Acculturation vs. Assimilation: Definition & Examples

An error occurred trying to load this video.

Try refreshing the page, or contact customer support.

Coming up next: How to Read Body Language

You're on a roll. Keep up the good work!

Take Quiz Watch Next Lesson
Your next lesson will play in 10 seconds
  • 0:01 What Is Assimilation?
  • 1:18 What Is Acculturation?
  • 2:11 Examples of…
  • 4:14 Lesson Summary
Add to Add to Add to

Want to watch this again later?

Log in or sign up to add this lesson to a Custom Course.

Login or Sign up


Recommended Lessons and Courses for You

Lesson Transcript
Instructor: Sharon Linde
Assimilation and acculturation are both used to describe what happens when two cultures come in contact for extended periods of time. This lesson explains the difference with between these closely related terms and also gives examples.

What Is Assimilation?

Whenever two cultures come into more than casual contact, it is inevitable that they will both be changed. There are, of course, variables to this. Which culture is going to change more? How long will it take? Which of the cultural markers will change and how? Let's take a closer look at how these things work.

The most common cultural change when two cultures compete is assimilation of the minority culture into the majority culture. The minority culture gradually loses all of the markers that set it apart as a separate culture in the first place. Markers include things like languages, food, and customs. Eventually, the minority culture becomes almost indistinguishable from the majority culture.

However, this scenario leaves out the fact assimilation is usually a two-way process. Yes, the minority culture does change dramatically and loses cultural separateness, but the majority culture also changes during this process. It's a lot like cooking: when you add salt it quickly becomes invisible, but the final meal is changed as well. While the looks of the meal may not appear greatly changed by the addition, it is different after the assimilation in recognizable and important ways.

What Is Acculturation?

If enough of the cultural markers of language, tradition, and food from the minority culture are maintained for the members to be able to recognize themselves as a distinct culture, then it is said to have undergone acculturation instead of assimilation. This type of change is much more likely to happen during voluntary migrations or peaceful coexistence, rather than as a result of the conquests or forced coexistence that typically characterize assimilation.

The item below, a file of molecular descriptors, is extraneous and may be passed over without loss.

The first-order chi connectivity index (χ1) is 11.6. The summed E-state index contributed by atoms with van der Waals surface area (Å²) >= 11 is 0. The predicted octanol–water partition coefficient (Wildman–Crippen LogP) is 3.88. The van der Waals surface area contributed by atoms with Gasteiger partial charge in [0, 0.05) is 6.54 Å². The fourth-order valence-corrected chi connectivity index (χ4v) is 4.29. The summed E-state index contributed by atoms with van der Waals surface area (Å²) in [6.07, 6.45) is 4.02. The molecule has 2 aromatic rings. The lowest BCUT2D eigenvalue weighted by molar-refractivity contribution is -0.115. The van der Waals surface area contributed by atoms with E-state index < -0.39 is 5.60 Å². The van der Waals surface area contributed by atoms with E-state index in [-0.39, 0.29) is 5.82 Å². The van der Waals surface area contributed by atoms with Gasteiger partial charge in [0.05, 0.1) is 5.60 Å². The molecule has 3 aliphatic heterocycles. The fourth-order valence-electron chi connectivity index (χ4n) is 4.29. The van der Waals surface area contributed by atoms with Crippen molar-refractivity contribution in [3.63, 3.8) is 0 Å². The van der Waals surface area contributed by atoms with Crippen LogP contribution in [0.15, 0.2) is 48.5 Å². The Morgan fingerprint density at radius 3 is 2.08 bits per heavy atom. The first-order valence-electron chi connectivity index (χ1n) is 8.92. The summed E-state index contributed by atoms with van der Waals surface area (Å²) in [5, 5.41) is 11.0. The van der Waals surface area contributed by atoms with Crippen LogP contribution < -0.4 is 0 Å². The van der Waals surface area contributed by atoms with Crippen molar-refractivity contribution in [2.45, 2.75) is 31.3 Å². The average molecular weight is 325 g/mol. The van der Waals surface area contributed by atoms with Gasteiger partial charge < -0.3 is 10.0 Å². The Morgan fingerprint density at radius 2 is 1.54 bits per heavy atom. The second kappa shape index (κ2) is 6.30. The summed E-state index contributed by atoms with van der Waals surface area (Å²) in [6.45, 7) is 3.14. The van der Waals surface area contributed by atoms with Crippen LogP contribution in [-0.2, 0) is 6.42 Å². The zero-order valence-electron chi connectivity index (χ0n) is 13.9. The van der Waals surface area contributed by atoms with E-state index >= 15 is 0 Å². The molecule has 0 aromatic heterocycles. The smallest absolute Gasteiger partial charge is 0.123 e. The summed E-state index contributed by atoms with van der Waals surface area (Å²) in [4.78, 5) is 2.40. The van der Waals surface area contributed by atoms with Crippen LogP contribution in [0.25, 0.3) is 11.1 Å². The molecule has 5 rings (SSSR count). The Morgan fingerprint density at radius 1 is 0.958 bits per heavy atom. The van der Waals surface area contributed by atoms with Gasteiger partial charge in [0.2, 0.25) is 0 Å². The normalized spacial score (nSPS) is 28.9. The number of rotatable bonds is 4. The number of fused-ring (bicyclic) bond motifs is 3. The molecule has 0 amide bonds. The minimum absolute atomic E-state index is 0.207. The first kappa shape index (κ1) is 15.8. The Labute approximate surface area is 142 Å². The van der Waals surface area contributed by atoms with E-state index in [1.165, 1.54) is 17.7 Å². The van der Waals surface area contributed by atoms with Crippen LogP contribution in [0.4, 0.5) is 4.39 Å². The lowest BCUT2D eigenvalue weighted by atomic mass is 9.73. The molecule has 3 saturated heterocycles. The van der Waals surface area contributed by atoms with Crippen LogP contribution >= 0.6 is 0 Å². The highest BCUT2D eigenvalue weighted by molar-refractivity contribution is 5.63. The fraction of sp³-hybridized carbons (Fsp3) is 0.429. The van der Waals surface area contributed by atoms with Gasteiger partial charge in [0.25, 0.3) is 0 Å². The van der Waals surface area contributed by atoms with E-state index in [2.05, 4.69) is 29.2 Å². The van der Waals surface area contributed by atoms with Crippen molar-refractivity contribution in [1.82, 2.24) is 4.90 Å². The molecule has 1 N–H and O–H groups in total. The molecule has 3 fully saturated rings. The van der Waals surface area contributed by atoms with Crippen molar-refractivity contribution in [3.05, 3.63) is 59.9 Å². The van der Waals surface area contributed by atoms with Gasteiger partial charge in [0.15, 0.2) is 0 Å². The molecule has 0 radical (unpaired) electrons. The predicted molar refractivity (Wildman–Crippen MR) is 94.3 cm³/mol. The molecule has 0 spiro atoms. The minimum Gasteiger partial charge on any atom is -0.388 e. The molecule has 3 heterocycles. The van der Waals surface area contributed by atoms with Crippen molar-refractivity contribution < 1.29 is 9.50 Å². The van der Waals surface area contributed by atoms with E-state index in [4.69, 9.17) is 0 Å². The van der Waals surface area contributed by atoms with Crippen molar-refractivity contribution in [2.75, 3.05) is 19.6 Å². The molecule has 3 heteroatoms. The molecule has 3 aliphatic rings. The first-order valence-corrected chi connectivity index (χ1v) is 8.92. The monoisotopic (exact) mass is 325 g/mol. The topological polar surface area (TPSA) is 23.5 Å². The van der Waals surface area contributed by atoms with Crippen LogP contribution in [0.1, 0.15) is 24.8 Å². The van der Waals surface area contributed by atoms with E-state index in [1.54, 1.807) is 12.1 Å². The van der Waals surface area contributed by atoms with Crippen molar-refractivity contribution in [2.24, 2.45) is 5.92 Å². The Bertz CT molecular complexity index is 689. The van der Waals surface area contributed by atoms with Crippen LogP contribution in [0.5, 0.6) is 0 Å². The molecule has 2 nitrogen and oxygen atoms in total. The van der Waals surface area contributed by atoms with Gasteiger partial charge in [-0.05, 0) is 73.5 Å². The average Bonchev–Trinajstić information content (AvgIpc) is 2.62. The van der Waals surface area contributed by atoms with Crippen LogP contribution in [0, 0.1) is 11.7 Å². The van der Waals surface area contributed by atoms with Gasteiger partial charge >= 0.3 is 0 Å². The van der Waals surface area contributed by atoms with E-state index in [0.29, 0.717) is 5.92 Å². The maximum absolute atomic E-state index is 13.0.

Of course, acculturation is also a two-way process because both cultures will still change and be affected by each other. To return to the cooking analogy, acculturation would be akin to adding an ingredient that is still recognizable in the final meal: basil leaves into an omelet, for example. This ingredient can still be distinctly recognized in the final dish, but both the ingredient and the product are different than before the acculturation.

Examples of Acculturation and Assimilation

Any time two cultures come into prolonged contact, assimilation or acculturation will start to happen. Let's look at a few examples to give you a better idea of these processes.

Roman Empire and Greece

To unlock this lesson you must be a Member.
Create your account

Register to view this lesson

Are you a student or a teacher?

Unlock Your Education

See for yourself why 30 million people use

Become a member and start learning now.
Become a Member  Back
What teachers are saying about
Try it risk-free for 30 days

Earning College Credit

Did you know… We have over 160 college courses that prepare you to earn credit by exam that is accepted by over 1,500 colleges and universities. You can test out of the first two years of college and save thousands off your degree. Anyone can earn credit-by-exam regardless of age or education level.

To learn more, visit our Earning Credit Page

Transferring credit to the school of your choice

Not sure what college you want to attend yet? has thousands of articles about every imaginable degree, area of study and career path that can help you find the school that's right for you.

Create an account to start this course today
Try it risk-free for 30 days!
Create An Account